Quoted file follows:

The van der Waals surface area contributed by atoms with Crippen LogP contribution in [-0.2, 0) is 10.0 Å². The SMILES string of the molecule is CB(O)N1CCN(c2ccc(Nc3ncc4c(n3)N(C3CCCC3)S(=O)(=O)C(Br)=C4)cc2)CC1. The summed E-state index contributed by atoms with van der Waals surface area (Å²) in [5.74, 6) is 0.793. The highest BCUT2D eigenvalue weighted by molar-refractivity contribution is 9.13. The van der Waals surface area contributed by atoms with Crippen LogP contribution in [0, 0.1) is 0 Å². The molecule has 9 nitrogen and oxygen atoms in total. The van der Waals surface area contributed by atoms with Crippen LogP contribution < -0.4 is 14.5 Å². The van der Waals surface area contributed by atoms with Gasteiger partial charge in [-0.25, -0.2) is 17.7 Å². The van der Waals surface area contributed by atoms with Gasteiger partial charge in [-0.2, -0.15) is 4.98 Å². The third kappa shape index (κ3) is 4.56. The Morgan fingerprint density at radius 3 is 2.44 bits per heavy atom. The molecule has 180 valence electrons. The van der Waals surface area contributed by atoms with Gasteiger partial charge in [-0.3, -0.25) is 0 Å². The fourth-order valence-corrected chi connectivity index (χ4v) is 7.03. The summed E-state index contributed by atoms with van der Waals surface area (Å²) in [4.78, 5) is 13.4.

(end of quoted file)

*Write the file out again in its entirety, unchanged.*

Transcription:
The van der Waals surface area contributed by atoms with Crippen LogP contribution in [-0.2, 0) is 10.0 Å². The SMILES string of the molecule is CB(O)N1CCN(c2ccc(Nc3ncc4c(n3)N(C3CCCC3)S(=O)(=O)C(Br)=C4)cc2)CC1. The summed E-state index contributed by atoms with van der Waals surface area (Å²) in [5.74, 6) is 0.793. The highest BCUT2D eigenvalue weighted by molar-refractivity contribution is 9.13. The van der Waals surface area contributed by atoms with Crippen LogP contribution in [0, 0.1) is 0 Å². The molecule has 9 nitrogen and oxygen atoms in total. The van der Waals surface area contributed by atoms with Crippen LogP contribution < -0.4 is 14.5 Å². The van der Waals surface area contributed by atoms with Gasteiger partial charge in [-0.25, -0.2) is 17.7 Å². The van der Waals surface area contributed by atoms with Gasteiger partial charge in [-0.2, -0.15) is 4.98 Å². The third kappa shape index (κ3) is 4.56. The Morgan fingerprint density at radius 3 is 2.44 bits per heavy atom. The molecule has 180 valence electrons. The van der Waals surface area contributed by atoms with Gasteiger partial charge in [-0.3, -0.25) is 0 Å². The fourth-order valence-corrected chi connectivity index (χ4v) is 7.03. The summed E-state index contributed by atoms with van der Waals surface area (Å²) in [4.78, 5) is 13.4.